by Judson Phillips
Conservatives love to rail against the Republicans who control the Tennessee General Assembly.
And why not?
These Republicans go out every two years (or four if they are in the Senate) and tell the voters how conservative they are. Then, once they have been given their next two year, no-cut contract, they proceed to vote the way the lobbyists want them to.
Since the Republicans took control of the General Assembly in 2008, they have not met a spending plan they did not like. The state budget has skyrocketed.
And what do conservatives do?
They get on Facebook and complain.
Recently some of my Facebook friends were shocked to discover that American Muslim Advisory Council has a “Muslim Day” on Capitol Hill. Activists go and push their agenda to legislators. The Muslims are not the only group that does that. All kinds of groups do it. They range from farmers to the bat-guano crazy left.
And there are a couple of center right groups that go up there.
When is there a conservative day on Capitol Hill?
The answer is, there isn’t. There is not a day when conservatives go to Capitol Hill and tell legislators what conservatives want.
It really isn’t a shock that Republicans are not listening to conservatives on the Hill. Because there aren’t that many going up there, there is no organized effort and there is no agenda.
The closest thing to an umbrella group for conservatives, was the Tea Party. However, it was focused mostly only national issues and conservative unity in the Tea Party movement of 2009 lasted less than two months.
The Bible says, “You have not because you ask not.” It also says, “Ask and you shall receive.” Both of those statements are very true in politics.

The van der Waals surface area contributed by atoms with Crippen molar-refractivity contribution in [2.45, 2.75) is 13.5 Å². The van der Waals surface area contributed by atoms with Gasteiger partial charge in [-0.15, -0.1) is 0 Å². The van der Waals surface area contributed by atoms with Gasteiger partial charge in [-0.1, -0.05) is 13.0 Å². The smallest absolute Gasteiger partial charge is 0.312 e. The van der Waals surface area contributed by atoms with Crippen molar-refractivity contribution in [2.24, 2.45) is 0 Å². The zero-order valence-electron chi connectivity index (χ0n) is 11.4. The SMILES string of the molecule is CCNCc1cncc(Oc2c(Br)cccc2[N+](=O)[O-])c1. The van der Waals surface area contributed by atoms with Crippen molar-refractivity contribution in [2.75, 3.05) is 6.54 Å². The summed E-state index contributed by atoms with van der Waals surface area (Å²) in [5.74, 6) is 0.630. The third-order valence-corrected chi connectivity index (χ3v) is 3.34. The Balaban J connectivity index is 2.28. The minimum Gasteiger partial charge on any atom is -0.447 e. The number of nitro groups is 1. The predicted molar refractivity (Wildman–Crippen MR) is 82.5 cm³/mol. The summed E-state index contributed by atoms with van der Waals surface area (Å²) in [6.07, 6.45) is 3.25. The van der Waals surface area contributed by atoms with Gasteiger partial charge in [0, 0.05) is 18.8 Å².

Conservative groups need to unite, pick a day and go to Capitol Hill to promote a conservative agenda. What is a conservative agenda for Tennessee? There are a lot of things it could be but perhaps here is a simple place to start.
The General Assembly exists to do two things. It allocates a budget for the state and it passes laws. It passes far too many laws.
Tennessee’s budget has mushroomed since Republicans took control of the General Assembly a decade ago. Here’s a simple two-point agenda for the General Assembly this year.
First, pass a budget that is one percent smaller than the budget that was passed in 2018. The last budget that Governor Haslam proposed was $37.8 billion. Reducing the budget by one percent would be a cut of $378 million. That could be done by eliminating some minor waste and redundancy in government.
The second point is this. For 2019, pass no new laws.
Does Tennessee need any new laws? Currently the Tennessee Code Annotated, the body of laws that governs this state, runs over twenty volumes and is thousands of pages long. Is there any burning issue that requires a new law be passed this year?
Has someone invented a new crime that must be dealt with now? Is there some new law that the people of Tennessee are demanding must be passed?
The answer is no. The truth is, there are too many laws on the books.
One of President Trump’s great achievements has been regulatory reform at the Federal level. The President told his staff, for every new regulation promulgated, at least two regulations must be repealed.
Why don’t we do that with Tennessee laws?
Conservatives have a real problem in Tennessee. We love to get on Facebook and complain about how worthless the Republicans on the Hill are. But when it comes to doing the work to make sure the General Assembly acts in a conservative manner, we are nowhere to be found.
Who is found up on the Hill?
The special interests and the lobbyists.
They go up to the Hill. They talk to the Representatives and Senators.
They ask and they receive.
It is about time conservatives did some asking and started receiving.